The fun part about the annual release of the different pre-season projections is that within a week of the numbers coming out, there are all kinds of interesting articles to read discussing the projections and you can start to get an idea of how the coming season might shake out.
Since the ZiPS projections came out last Friday, both Bucs Dugout and Pirates Prospects used them to try and forecast a record for the Pirates in 2014. Because ZiPS doesn't project playing time, the numbers need to be tweaked a bit to really try and get a win forecast. At Pirates Prospects, Tim adjusted the WAR projections for playing time and innings pitched and got 88 wins. At Bucs Dugout, David Manel used wOBA to calculate wRC and then runs scored for the hitters and ERA with an unearned run estimation to calculate runs allowed by the pitchers, then used those two numbers to do a pythagorean record and got between 78 and 82 wins, depending on the projection system used (he used ZiPS, Steamer, and Oliver).
I think the big difference in result comes from extrapolating WAR directly as opposed to trying to calculate runs from the underlying stats, but I also don't think there's really anything wrong with saying that the ZiPS gives us a ten-game window for the Pirates that suggests they're probably a 78-88 win team, as currently constructed. That inherently feels about right to me, if you consider that they probably weren't quite a 94-win team last year based on talent and performance (for future predictive purposes, I mean; obviously they won 94 games last year and that makes them a 94-win team) and that replacing AJ Burnett with Edinson Volquez and not addressing the first base situation makes them a little bit worse this year.
Of course, it's also relatively easy to pick through the ZiPS projections and find places where the Pirates might over-perform in 2013. Charlie Morton is an obvious place to start; ZiPS doesn't "know" that Morton was hurt when he put up his miserable K/BB ration in 2012 and it doesn't "know" that his increased strikeout total in 2013 stemmed at least partially from a big increase in velocity that came from being healthy, which is something that we could reasonably conclude will hold in 2014. The same goes for Gerrit Cole; Cole's projection is likely based heavily on his middling numbers from Triple-A and his solid-but-unspectacular first 15 starts with the Pirates in 2013. We can reasonably hope, I think, that the Cole we saw that dominated the month of September is going to be appearing a lot more in 2014 and that he could end up outpitching his projection by quite a bit. Obviously that's no guarantee (nothing about young pitching is a guarantee), but Cole is the sort of pitcher that's easy to dream on.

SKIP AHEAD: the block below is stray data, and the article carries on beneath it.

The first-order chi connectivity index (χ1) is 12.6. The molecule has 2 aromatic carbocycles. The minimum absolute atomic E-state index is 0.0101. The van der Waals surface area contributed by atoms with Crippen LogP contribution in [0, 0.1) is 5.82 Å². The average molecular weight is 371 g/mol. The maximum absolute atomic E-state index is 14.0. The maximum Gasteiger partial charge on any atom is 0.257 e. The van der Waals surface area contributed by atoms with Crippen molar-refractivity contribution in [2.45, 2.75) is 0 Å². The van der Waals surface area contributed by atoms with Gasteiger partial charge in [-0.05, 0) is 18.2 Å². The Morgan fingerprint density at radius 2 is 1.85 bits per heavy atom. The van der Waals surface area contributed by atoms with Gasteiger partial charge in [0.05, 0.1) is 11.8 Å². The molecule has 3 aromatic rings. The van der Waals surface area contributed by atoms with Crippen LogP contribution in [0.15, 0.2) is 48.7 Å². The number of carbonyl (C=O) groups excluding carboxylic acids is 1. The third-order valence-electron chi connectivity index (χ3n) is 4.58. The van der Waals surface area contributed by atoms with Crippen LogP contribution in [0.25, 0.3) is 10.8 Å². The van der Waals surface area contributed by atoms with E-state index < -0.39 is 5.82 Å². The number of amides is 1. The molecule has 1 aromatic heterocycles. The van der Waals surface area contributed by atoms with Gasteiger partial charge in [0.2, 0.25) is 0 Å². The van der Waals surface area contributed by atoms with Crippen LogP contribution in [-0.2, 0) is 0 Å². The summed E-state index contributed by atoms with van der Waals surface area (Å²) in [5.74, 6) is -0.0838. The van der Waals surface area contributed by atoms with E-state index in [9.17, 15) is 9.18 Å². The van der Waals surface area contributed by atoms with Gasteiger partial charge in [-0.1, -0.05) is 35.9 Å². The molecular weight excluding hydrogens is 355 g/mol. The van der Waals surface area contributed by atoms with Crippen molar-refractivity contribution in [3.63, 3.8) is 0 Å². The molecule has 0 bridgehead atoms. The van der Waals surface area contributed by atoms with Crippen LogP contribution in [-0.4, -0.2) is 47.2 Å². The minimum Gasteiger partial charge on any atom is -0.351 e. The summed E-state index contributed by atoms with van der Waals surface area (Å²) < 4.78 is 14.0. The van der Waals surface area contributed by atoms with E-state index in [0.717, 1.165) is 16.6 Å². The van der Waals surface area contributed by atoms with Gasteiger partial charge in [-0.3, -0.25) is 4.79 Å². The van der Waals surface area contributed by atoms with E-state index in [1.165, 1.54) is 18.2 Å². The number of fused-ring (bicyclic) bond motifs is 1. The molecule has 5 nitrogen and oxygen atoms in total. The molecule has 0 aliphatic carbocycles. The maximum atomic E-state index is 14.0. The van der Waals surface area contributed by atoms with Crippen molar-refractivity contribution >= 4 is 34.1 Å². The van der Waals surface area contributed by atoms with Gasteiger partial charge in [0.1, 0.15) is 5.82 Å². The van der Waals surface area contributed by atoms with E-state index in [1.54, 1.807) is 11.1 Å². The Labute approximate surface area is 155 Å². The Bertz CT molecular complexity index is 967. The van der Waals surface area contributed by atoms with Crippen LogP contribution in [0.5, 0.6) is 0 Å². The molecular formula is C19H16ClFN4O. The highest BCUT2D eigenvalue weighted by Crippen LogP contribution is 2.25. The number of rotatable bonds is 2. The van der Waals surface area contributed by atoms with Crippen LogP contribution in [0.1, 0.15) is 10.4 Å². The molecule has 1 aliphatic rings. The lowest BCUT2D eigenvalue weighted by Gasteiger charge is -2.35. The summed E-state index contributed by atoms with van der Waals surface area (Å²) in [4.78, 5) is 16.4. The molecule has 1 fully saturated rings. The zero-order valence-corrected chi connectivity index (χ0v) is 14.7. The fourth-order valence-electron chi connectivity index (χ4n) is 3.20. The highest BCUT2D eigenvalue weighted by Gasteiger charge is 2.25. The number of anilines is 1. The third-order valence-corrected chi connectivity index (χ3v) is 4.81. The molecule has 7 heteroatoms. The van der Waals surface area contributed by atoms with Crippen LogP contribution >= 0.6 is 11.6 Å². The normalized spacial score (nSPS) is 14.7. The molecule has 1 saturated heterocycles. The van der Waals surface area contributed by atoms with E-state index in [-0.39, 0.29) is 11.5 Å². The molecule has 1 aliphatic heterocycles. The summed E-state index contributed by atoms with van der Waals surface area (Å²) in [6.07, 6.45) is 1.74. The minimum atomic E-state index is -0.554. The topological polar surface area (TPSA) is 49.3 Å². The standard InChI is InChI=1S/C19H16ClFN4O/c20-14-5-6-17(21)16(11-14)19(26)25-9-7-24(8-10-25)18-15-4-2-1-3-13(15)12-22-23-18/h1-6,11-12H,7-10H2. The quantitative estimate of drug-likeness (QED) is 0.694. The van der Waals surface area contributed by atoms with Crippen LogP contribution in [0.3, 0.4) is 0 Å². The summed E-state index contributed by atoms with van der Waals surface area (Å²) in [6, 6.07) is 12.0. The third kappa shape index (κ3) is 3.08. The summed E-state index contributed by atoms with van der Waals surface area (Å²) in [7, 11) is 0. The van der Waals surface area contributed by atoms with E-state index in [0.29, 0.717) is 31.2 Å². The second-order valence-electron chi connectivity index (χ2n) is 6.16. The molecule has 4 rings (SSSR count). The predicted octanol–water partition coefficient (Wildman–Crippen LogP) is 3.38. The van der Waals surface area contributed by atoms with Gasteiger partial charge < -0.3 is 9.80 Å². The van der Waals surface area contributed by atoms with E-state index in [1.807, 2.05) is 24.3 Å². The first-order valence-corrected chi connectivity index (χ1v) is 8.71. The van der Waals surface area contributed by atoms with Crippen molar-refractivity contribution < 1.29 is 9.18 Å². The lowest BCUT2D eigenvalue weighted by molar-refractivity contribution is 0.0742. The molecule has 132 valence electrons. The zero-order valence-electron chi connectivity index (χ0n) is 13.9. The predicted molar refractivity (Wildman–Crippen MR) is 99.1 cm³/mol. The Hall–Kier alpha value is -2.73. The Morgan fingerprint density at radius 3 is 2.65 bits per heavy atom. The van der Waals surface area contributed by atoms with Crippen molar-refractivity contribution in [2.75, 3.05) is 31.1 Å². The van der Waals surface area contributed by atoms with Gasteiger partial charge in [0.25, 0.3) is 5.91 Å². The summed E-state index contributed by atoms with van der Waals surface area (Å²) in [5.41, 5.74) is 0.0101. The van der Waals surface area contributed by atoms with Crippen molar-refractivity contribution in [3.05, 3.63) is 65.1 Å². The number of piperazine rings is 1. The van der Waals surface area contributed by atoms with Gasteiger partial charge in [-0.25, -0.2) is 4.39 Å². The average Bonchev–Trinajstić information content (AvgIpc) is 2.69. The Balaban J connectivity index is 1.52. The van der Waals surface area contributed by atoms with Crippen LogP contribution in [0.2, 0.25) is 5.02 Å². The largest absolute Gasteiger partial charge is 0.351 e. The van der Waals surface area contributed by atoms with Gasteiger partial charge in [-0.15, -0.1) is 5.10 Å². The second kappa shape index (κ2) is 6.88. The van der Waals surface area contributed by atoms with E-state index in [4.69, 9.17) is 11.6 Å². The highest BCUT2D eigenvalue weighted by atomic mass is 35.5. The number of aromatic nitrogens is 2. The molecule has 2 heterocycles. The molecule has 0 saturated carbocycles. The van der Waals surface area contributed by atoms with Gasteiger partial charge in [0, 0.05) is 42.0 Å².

This goes both ways, of course. Pedro Alvarez is constantly teetering on a razor-thin wire between being useful and being terrible. I suspect that at some point in the very near future he's going to head into Mark Reynolds territory if he can't fix his approach at the plate. Neil Walker is a constant threat to miss two months worth of games. Starling Marte's relative inexperience (games played compared to age) and plate approach means that he could swing dramatically to either side of his projection. The projection for Gregory Polanco is a really generous one, and we don't really know enough about him to know if he's ready to meet that quite yet. And so on.
Of course, it's also worth mentioning that the Pirates' ZiPS projection last year was probably in the neighborhood of 75-85 wins, and they exceeded that by quite a bit in the actual win total. And for all we know, the Pirates will take the field in April with AJ Burnett and a real first baseman on the field. For now, though, I think that saying they're an 85ish-win team with some upside, depending on a few of the younger and more uncertain players, and some downside, depending on players like Walker and Alvarez that are getting older, is probably an accurate assessment of the state of the Pirates on January 21st.